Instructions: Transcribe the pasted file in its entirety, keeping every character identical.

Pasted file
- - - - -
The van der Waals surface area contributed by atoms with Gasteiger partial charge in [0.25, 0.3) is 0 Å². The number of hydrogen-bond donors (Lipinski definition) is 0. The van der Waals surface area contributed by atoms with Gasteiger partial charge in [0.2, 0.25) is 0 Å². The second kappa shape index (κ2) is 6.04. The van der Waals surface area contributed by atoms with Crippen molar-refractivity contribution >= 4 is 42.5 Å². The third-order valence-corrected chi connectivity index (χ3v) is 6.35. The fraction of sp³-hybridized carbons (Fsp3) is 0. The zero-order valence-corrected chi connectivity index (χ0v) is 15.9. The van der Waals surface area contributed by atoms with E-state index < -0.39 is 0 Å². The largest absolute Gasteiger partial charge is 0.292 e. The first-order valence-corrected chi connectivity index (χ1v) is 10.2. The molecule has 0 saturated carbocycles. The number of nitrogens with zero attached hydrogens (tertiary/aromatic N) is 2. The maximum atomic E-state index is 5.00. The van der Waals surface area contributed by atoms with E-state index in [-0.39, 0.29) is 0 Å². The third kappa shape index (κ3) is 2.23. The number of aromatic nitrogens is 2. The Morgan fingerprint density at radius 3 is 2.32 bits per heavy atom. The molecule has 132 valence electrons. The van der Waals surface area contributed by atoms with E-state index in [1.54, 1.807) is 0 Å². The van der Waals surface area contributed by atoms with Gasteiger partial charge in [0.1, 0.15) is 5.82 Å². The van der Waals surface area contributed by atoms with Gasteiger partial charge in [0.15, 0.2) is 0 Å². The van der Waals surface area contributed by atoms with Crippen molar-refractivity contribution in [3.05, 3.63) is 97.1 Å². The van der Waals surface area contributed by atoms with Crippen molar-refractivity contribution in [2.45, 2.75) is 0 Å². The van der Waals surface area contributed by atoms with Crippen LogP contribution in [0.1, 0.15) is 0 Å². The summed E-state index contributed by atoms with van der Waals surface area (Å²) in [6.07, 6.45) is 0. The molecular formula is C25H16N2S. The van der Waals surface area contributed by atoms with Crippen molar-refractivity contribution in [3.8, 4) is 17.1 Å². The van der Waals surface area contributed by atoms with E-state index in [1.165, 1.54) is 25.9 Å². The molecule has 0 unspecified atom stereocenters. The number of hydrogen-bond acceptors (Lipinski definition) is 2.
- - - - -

The van der Waals surface area contributed by atoms with Gasteiger partial charge in [0.25, 0.3) is 0 Å². The number of hydrogen-bond donors (Lipinski definition) is 0. The van der Waals surface area contributed by atoms with Gasteiger partial charge in [0.2, 0.25) is 0 Å². The second kappa shape index (κ2) is 6.04. The van der Waals surface area contributed by atoms with Crippen molar-refractivity contribution >= 4 is 42.5 Å². The third-order valence-corrected chi connectivity index (χ3v) is 6.35. The fraction of sp³-hybridized carbons (Fsp3) is 0. The zero-order valence-corrected chi connectivity index (χ0v) is 15.9. The van der Waals surface area contributed by atoms with E-state index < -0.39 is 0 Å². The largest absolute Gasteiger partial charge is 0.292 e. The first-order valence-corrected chi connectivity index (χ1v) is 10.2. The molecule has 0 saturated carbocycles. The number of nitrogens with zero attached hydrogens (tertiary/aromatic N) is 2. The maximum atomic E-state index is 5.00. The van der Waals surface area contributed by atoms with E-state index in [-0.39, 0.29) is 0 Å². The third kappa shape index (κ3) is 2.23. The number of aromatic nitrogens is 2. The Morgan fingerprint density at radius 3 is 2.32 bits per heavy atom. The molecule has 132 valence electrons. The van der Waals surface area contributed by atoms with E-state index in [1.54, 1.807) is 0 Å². The van der Waals surface area contributed by atoms with Gasteiger partial charge in [0.1, 0.15) is 5.82 Å². The van der Waals surface area contributed by atoms with Gasteiger partial charge in [0.15, 0.2) is 0 Å². The van der Waals surface area contributed by atoms with Crippen molar-refractivity contribution in [3.05, 3.63) is 97.1 Å². The van der Waals surface area contributed by atoms with Crippen molar-refractivity contribution in [2.45, 2.75) is 0 Å². The van der Waals surface area contributed by atoms with Crippen LogP contribution in [0.1, 0.15) is 0 Å². The summed E-state index contributed by atoms with van der Waals surface area (Å²) in [6.07, 6.45) is 0. The molecular formula is C25H16N2S. The van der Waals surface area contributed by atoms with Crippen molar-refractivity contribution in [3.8, 4) is 17.1 Å². The van der Waals surface area contributed by atoms with E-state index in [1.165, 1.54) is 25.9 Å². The molecule has 0 unspecified atom stereocenters. The number of hydrogen-bond acceptors (Lipinski definition) is 2.